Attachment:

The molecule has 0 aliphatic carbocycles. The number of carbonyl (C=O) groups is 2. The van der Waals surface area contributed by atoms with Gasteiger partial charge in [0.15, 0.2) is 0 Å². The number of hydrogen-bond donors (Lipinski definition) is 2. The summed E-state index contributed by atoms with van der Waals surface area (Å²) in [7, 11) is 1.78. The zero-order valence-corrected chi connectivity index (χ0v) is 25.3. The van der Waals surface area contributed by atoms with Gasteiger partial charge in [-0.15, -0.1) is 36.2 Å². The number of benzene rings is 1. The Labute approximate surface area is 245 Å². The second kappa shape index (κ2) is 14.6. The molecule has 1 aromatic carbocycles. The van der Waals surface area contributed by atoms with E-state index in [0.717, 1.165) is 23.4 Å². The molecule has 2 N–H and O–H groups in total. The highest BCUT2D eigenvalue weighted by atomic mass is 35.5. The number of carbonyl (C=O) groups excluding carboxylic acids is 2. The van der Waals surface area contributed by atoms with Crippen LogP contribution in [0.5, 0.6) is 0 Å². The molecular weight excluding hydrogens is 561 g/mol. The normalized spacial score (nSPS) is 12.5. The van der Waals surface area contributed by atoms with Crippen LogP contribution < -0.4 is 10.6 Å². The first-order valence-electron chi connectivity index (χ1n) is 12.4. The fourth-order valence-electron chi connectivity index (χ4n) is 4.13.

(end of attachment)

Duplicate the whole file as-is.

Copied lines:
The molecule has 0 aliphatic carbocycles. The number of carbonyl (C=O) groups is 2. The van der Waals surface area contributed by atoms with Gasteiger partial charge in [0.15, 0.2) is 0 Å². The number of hydrogen-bond donors (Lipinski definition) is 2. The summed E-state index contributed by atoms with van der Waals surface area (Å²) in [7, 11) is 1.78. The zero-order valence-corrected chi connectivity index (χ0v) is 25.3. The van der Waals surface area contributed by atoms with Gasteiger partial charge in [-0.15, -0.1) is 36.2 Å². The number of benzene rings is 1. The Labute approximate surface area is 245 Å². The second kappa shape index (κ2) is 14.6. The molecule has 1 aromatic carbocycles. The van der Waals surface area contributed by atoms with E-state index in [0.717, 1.165) is 23.4 Å². The molecule has 2 N–H and O–H groups in total. The highest BCUT2D eigenvalue weighted by atomic mass is 35.5. The number of carbonyl (C=O) groups excluding carboxylic acids is 2. The van der Waals surface area contributed by atoms with Crippen LogP contribution in [0.5, 0.6) is 0 Å². The molecular weight excluding hydrogens is 561 g/mol. The normalized spacial score (nSPS) is 12.5. The van der Waals surface area contributed by atoms with Crippen LogP contribution < -0.4 is 10.6 Å². The first-order valence-electron chi connectivity index (χ1n) is 12.4. The fourth-order valence-electron chi connectivity index (χ4n) is 4.13.